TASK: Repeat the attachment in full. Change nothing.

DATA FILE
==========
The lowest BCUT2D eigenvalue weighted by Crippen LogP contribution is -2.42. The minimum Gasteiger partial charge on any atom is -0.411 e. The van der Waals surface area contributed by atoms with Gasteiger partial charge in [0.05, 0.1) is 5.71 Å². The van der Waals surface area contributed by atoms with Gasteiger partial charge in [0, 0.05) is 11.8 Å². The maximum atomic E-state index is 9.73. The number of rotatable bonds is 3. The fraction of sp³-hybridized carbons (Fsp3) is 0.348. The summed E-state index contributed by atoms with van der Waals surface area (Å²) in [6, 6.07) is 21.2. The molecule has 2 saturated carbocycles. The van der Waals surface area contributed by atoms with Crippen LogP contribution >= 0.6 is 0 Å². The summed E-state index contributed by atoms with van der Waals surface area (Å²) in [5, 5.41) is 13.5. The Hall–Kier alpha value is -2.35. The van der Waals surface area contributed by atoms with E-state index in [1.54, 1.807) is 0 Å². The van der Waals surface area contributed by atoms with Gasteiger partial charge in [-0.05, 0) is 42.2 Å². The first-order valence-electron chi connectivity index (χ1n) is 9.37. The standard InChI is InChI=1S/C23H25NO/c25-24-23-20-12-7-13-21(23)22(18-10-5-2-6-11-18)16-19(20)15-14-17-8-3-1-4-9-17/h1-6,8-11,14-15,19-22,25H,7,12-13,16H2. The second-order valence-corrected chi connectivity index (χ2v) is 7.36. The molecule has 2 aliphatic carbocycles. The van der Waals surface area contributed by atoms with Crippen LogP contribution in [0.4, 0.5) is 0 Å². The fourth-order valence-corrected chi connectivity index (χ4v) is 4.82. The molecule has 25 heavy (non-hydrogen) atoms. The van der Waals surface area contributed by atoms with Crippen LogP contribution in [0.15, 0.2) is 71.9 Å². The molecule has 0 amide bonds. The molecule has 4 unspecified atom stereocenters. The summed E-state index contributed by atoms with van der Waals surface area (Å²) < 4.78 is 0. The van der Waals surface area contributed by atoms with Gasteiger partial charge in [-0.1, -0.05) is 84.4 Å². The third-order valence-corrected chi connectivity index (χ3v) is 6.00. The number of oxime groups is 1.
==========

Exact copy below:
The lowest BCUT2D eigenvalue weighted by Crippen LogP contribution is -2.42. The minimum Gasteiger partial charge on any atom is -0.411 e. The van der Waals surface area contributed by atoms with Gasteiger partial charge in [0.05, 0.1) is 5.71 Å². The van der Waals surface area contributed by atoms with Gasteiger partial charge in [0, 0.05) is 11.8 Å². The maximum atomic E-state index is 9.73. The number of rotatable bonds is 3. The fraction of sp³-hybridized carbons (Fsp3) is 0.348. The summed E-state index contributed by atoms with van der Waals surface area (Å²) in [6, 6.07) is 21.2. The molecule has 2 saturated carbocycles. The van der Waals surface area contributed by atoms with Crippen LogP contribution >= 0.6 is 0 Å². The summed E-state index contributed by atoms with van der Waals surface area (Å²) in [5, 5.41) is 13.5. The Hall–Kier alpha value is -2.35. The van der Waals surface area contributed by atoms with E-state index in [1.54, 1.807) is 0 Å². The van der Waals surface area contributed by atoms with Gasteiger partial charge in [-0.05, 0) is 42.2 Å². The first-order valence-electron chi connectivity index (χ1n) is 9.37. The standard InChI is InChI=1S/C23H25NO/c25-24-23-20-12-7-13-21(23)22(18-10-5-2-6-11-18)16-19(20)15-14-17-8-3-1-4-9-17/h1-6,8-11,14-15,19-22,25H,7,12-13,16H2. The second-order valence-corrected chi connectivity index (χ2v) is 7.36. The molecule has 2 aliphatic carbocycles. The van der Waals surface area contributed by atoms with Crippen LogP contribution in [0.4, 0.5) is 0 Å². The fourth-order valence-corrected chi connectivity index (χ4v) is 4.82. The molecule has 25 heavy (non-hydrogen) atoms. The van der Waals surface area contributed by atoms with Crippen LogP contribution in [0.15, 0.2) is 71.9 Å². The molecule has 0 amide bonds. The molecule has 4 unspecified atom stereocenters. The summed E-state index contributed by atoms with van der Waals surface area (Å²) < 4.78 is 0. The van der Waals surface area contributed by atoms with Gasteiger partial charge in [-0.1, -0.05) is 84.4 Å². The third-order valence-corrected chi connectivity index (χ3v) is 6.00. The number of oxime groups is 1.